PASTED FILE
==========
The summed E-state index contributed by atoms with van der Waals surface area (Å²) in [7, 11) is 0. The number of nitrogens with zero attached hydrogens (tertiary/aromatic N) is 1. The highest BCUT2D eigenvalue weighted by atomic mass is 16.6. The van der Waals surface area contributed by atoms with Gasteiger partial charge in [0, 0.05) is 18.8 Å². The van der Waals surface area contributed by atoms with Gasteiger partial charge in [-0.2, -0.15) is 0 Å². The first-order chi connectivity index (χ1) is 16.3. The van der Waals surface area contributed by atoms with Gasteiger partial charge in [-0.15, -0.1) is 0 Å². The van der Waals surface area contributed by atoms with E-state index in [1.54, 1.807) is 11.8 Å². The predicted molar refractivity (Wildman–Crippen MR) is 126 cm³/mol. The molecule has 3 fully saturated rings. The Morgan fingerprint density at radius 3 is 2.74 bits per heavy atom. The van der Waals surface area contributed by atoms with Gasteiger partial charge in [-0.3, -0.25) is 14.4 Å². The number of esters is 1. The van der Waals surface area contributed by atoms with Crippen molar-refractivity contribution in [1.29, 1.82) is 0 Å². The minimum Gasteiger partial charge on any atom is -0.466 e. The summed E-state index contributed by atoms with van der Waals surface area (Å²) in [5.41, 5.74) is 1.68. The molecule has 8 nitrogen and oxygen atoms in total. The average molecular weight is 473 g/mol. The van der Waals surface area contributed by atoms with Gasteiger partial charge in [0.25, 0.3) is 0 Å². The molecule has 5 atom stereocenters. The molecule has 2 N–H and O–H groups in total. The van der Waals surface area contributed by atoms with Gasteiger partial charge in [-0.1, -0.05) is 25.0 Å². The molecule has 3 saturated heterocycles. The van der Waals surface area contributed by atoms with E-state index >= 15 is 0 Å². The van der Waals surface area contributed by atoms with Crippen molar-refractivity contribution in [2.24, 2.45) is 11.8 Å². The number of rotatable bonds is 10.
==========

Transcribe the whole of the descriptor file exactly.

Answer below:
The summed E-state index contributed by atoms with van der Waals surface area (Å²) in [7, 11) is 0. The number of nitrogens with zero attached hydrogens (tertiary/aromatic N) is 1. The highest BCUT2D eigenvalue weighted by atomic mass is 16.6. The van der Waals surface area contributed by atoms with Gasteiger partial charge in [0, 0.05) is 18.8 Å². The van der Waals surface area contributed by atoms with Gasteiger partial charge in [-0.2, -0.15) is 0 Å². The first-order chi connectivity index (χ1) is 16.3. The van der Waals surface area contributed by atoms with Gasteiger partial charge in [-0.15, -0.1) is 0 Å². The van der Waals surface area contributed by atoms with E-state index in [1.54, 1.807) is 11.8 Å². The predicted molar refractivity (Wildman–Crippen MR) is 126 cm³/mol. The molecule has 3 fully saturated rings. The Morgan fingerprint density at radius 3 is 2.74 bits per heavy atom. The van der Waals surface area contributed by atoms with Gasteiger partial charge in [-0.3, -0.25) is 14.4 Å². The number of esters is 1. The van der Waals surface area contributed by atoms with Crippen molar-refractivity contribution in [1.29, 1.82) is 0 Å². The minimum Gasteiger partial charge on any atom is -0.466 e. The summed E-state index contributed by atoms with van der Waals surface area (Å²) in [5.41, 5.74) is 1.68. The molecule has 8 nitrogen and oxygen atoms in total. The average molecular weight is 473 g/mol. The van der Waals surface area contributed by atoms with Gasteiger partial charge in [0.25, 0.3) is 0 Å². The molecule has 5 atom stereocenters. The molecule has 2 N–H and O–H groups in total. The van der Waals surface area contributed by atoms with Gasteiger partial charge in [-0.1, -0.05) is 25.0 Å². The molecule has 3 saturated heterocycles. The van der Waals surface area contributed by atoms with E-state index >= 15 is 0 Å². The van der Waals surface area contributed by atoms with Crippen molar-refractivity contribution in [2.24, 2.45) is 11.8 Å². The number of rotatable bonds is 10.